La résilience
Women praise LAC 23 rice varieties

Women praise LAC 23 rice varieties


Several women farmers in Nimba, Grand Gedeh, and Maryland Counties in Liberia say they are happy with the breed of high-yielding, short-cycled, disease-resistant, and tasty rice variety which they love and will not let go.

The improved upland rice variety known as LAC 23 White was introduced to Liberian farmers by the Government of Liberia through the Ministry of Agriculture (MoA), the Food and Agriculture Organization of the United Nations (FAO), and partners who are encouraging farmers to use the new species.

With perspiration on her forehead and a bunch of panicles in her right hand, a smiling Beatrice Suah of Nimba County said she planted nearly three acres of land with the LAC 23 White variety. “FAO, Agriculture Relief Services, and the Ministry people gave us this rice and showed us how to plant it. At first I was not sure but when it started growing fast, I knew the rice was good. I mixed the rice farm with other crops and it came out fine.”

Gornlon Karnuah is a widow with eight mouths to feed: “This rice is good, has big panicles, tastes nice, and swells in the pot. The rice is good for killing hunger. After harvest, we will eat and keep some and sell part of it.” Gorlon lamented the hunger period of last year “when life was hard.”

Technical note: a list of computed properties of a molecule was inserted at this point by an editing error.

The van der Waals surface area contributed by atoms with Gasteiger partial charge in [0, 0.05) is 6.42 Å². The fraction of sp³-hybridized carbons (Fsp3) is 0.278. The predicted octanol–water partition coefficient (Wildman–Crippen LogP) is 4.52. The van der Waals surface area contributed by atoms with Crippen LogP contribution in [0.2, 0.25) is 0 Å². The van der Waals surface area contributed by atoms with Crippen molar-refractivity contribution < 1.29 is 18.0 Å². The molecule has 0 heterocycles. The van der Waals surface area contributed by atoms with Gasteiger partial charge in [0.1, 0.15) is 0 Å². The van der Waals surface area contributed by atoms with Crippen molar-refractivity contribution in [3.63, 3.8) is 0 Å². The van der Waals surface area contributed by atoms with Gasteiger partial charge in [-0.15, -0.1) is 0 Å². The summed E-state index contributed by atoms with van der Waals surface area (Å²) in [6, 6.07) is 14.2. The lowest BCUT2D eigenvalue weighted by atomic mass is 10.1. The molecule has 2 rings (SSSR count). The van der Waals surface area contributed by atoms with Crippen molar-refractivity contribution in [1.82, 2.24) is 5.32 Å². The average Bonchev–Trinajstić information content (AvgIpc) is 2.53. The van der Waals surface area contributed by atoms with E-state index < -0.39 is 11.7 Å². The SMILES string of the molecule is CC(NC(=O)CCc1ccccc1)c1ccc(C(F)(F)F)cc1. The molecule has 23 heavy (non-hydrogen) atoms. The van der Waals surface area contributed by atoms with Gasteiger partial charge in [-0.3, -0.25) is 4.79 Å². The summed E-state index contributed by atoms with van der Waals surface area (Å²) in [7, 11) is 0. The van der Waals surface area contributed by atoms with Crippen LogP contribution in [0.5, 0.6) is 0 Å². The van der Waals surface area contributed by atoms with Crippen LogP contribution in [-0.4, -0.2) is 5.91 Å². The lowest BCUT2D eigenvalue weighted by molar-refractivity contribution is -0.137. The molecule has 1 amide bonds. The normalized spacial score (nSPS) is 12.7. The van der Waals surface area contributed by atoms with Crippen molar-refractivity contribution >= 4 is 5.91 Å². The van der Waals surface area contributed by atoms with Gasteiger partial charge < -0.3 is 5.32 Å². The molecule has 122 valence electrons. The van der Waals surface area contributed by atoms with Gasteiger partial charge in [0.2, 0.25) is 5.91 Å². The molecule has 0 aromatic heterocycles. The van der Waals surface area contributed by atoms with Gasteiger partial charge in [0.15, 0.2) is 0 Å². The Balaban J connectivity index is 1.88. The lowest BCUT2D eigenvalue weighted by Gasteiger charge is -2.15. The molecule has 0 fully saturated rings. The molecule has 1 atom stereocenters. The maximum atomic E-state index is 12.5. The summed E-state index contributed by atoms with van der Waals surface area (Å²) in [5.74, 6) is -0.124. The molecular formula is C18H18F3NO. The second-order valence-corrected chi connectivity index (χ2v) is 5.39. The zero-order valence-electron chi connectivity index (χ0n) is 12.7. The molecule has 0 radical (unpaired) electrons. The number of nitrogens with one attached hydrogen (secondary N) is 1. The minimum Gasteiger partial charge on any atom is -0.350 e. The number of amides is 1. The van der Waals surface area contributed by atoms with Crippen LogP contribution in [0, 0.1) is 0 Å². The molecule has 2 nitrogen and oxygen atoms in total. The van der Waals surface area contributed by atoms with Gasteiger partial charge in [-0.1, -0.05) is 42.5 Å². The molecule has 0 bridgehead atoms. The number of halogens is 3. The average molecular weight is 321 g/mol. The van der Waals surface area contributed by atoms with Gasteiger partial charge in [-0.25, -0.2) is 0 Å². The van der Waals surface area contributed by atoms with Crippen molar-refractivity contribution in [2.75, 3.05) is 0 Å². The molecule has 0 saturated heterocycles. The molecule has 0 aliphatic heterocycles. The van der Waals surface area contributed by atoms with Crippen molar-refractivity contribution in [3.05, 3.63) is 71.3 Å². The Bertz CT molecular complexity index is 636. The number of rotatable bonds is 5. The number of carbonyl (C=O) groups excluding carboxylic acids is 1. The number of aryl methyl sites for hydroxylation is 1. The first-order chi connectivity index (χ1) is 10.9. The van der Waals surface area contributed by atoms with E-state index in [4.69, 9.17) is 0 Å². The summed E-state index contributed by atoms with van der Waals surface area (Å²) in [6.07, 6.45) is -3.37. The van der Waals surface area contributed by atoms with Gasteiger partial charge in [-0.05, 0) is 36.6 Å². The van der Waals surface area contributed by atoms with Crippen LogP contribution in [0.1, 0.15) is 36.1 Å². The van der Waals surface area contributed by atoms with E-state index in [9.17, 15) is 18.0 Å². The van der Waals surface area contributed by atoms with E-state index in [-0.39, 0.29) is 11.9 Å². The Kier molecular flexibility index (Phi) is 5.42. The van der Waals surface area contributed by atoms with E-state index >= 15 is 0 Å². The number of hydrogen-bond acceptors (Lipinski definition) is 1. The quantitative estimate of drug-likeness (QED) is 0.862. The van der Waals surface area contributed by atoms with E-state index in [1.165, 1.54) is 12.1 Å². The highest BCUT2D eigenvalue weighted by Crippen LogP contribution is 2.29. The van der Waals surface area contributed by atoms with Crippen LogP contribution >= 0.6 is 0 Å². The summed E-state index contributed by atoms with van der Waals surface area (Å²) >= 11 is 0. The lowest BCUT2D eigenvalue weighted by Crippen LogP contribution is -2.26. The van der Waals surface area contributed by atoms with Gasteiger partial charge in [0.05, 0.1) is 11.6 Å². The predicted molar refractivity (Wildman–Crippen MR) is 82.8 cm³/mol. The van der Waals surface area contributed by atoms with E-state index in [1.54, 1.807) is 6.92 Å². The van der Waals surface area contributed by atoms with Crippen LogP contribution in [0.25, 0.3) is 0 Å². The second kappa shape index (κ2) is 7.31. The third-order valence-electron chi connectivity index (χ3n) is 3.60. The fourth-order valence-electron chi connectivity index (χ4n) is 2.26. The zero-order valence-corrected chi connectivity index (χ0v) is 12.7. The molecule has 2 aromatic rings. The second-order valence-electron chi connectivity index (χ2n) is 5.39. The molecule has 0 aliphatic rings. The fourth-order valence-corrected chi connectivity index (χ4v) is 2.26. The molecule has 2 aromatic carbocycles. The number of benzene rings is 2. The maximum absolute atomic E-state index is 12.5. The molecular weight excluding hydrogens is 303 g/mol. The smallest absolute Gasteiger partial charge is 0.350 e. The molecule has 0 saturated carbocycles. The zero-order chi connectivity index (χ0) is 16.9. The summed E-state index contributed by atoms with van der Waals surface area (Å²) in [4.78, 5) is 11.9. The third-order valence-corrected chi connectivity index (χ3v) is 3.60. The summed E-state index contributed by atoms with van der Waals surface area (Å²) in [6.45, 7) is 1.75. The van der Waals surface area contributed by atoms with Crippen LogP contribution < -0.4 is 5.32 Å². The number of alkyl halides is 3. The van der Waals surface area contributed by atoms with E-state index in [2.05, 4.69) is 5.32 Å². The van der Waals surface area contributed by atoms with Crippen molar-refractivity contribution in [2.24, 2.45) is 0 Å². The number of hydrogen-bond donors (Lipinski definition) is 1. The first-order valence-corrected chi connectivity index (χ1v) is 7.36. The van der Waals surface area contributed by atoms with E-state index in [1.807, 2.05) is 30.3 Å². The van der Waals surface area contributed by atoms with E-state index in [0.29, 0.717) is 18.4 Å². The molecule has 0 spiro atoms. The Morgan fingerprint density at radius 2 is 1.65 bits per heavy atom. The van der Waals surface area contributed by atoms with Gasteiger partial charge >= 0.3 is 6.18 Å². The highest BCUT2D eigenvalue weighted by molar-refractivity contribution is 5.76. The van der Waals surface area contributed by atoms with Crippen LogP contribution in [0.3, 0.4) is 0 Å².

Marthaline Mahn, 38, also of Nimba County has five children including one who is physically challenged. She lauded everybody “for bringing this rice to us and convincing us to take it. Yes, the rice I am cooking right now and the one we are beating are from the farm.” She expressed satisfaction over the quality of the seed rice, adding “I am confident that I will not go out of food like last year as you can see for yourself.”

In March 2013, MoA, FAO, and partners launched the project “Improved food security and nutrition for Ivorian refugees and host families in Liberia”, for the production of rice and vegetables, with the rice component for 2,500 farmers and 1,500 vegetable growers in Nimba, Grand Gedeh, and Maryland Counties. The overall objective is to improve the food and nutrition situation in the three counties, particularly for women and children.